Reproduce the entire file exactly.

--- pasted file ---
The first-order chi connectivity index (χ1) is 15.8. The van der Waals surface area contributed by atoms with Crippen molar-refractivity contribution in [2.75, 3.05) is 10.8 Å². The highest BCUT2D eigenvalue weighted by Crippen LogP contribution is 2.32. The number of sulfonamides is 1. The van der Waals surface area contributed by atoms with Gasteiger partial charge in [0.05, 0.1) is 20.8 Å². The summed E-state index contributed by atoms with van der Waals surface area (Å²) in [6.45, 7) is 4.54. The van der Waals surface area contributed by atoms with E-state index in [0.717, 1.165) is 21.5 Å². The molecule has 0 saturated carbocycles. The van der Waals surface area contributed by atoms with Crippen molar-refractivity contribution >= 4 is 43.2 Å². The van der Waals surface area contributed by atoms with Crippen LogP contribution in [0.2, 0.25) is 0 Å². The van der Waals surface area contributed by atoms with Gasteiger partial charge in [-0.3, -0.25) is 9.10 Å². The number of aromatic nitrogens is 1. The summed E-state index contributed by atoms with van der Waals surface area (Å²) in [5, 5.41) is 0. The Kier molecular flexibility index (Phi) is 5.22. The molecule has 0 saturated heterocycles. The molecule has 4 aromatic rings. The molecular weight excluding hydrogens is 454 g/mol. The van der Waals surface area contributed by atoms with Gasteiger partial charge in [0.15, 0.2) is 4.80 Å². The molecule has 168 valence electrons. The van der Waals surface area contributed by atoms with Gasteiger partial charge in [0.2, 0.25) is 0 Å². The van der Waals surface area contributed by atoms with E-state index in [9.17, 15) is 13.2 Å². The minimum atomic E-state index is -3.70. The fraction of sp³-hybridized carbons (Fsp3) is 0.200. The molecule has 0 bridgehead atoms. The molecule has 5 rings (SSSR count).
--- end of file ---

The first-order chi connectivity index (χ1) is 15.8. The van der Waals surface area contributed by atoms with Crippen molar-refractivity contribution in [2.75, 3.05) is 10.8 Å². The highest BCUT2D eigenvalue weighted by Crippen LogP contribution is 2.32. The number of sulfonamides is 1. The van der Waals surface area contributed by atoms with Gasteiger partial charge in [0.05, 0.1) is 20.8 Å². The summed E-state index contributed by atoms with van der Waals surface area (Å²) in [6.45, 7) is 4.54. The van der Waals surface area contributed by atoms with E-state index in [0.717, 1.165) is 21.5 Å². The molecule has 0 saturated carbocycles. The van der Waals surface area contributed by atoms with Crippen molar-refractivity contribution >= 4 is 43.2 Å². The van der Waals surface area contributed by atoms with Crippen LogP contribution in [0.2, 0.25) is 0 Å². The van der Waals surface area contributed by atoms with Gasteiger partial charge in [-0.3, -0.25) is 9.10 Å². The number of aromatic nitrogens is 1. The summed E-state index contributed by atoms with van der Waals surface area (Å²) in [5, 5.41) is 0. The Kier molecular flexibility index (Phi) is 5.22. The molecule has 0 saturated heterocycles. The molecule has 4 aromatic rings. The molecular weight excluding hydrogens is 454 g/mol. The van der Waals surface area contributed by atoms with Gasteiger partial charge in [0.15, 0.2) is 4.80 Å². The molecule has 168 valence electrons. The van der Waals surface area contributed by atoms with Gasteiger partial charge in [0.2, 0.25) is 0 Å². The van der Waals surface area contributed by atoms with E-state index in [9.17, 15) is 13.2 Å². The minimum atomic E-state index is -3.70. The fraction of sp³-hybridized carbons (Fsp3) is 0.200. The molecule has 0 bridgehead atoms. The molecule has 5 rings (SSSR count).